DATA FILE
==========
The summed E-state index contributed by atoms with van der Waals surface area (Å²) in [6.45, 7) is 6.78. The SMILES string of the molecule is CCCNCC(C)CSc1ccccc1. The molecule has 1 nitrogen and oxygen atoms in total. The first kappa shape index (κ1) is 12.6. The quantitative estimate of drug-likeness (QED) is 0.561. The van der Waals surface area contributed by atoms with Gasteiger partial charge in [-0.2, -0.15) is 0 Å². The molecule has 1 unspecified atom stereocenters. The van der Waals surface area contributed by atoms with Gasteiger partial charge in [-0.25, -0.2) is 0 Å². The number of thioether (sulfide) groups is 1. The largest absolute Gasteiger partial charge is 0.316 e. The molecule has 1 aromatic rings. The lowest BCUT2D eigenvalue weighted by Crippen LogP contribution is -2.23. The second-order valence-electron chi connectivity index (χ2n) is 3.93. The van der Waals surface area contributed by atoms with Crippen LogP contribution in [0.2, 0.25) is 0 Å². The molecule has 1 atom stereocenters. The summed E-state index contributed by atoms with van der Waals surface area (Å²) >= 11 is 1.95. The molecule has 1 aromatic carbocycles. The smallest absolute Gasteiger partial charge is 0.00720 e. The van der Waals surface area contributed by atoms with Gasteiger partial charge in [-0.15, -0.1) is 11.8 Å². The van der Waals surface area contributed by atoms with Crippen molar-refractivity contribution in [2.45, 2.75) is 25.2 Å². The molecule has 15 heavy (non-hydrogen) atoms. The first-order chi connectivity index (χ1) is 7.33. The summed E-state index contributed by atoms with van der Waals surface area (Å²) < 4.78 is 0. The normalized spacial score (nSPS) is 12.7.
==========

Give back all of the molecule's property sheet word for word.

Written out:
The summed E-state index contributed by atoms with van der Waals surface area (Å²) in [6.45, 7) is 6.78. The SMILES string of the molecule is CCCNCC(C)CSc1ccccc1. The molecule has 1 nitrogen and oxygen atoms in total. The first kappa shape index (κ1) is 12.6. The quantitative estimate of drug-likeness (QED) is 0.561. The van der Waals surface area contributed by atoms with Gasteiger partial charge in [-0.2, -0.15) is 0 Å². The molecule has 1 unspecified atom stereocenters. The van der Waals surface area contributed by atoms with Gasteiger partial charge in [-0.25, -0.2) is 0 Å². The number of thioether (sulfide) groups is 1. The largest absolute Gasteiger partial charge is 0.316 e. The molecule has 1 aromatic rings. The lowest BCUT2D eigenvalue weighted by Crippen LogP contribution is -2.23. The second-order valence-electron chi connectivity index (χ2n) is 3.93. The van der Waals surface area contributed by atoms with Crippen LogP contribution in [0.2, 0.25) is 0 Å². The molecule has 1 atom stereocenters. The summed E-state index contributed by atoms with van der Waals surface area (Å²) >= 11 is 1.95. The molecule has 1 aromatic carbocycles. The smallest absolute Gasteiger partial charge is 0.00720 e. The van der Waals surface area contributed by atoms with Gasteiger partial charge in [-0.15, -0.1) is 11.8 Å². The van der Waals surface area contributed by atoms with Crippen molar-refractivity contribution in [2.45, 2.75) is 25.2 Å². The molecule has 15 heavy (non-hydrogen) atoms. The first-order chi connectivity index (χ1) is 7.33. The summed E-state index contributed by atoms with van der Waals surface area (Å²) < 4.78 is 0. The normalized spacial score (nSPS) is 12.7.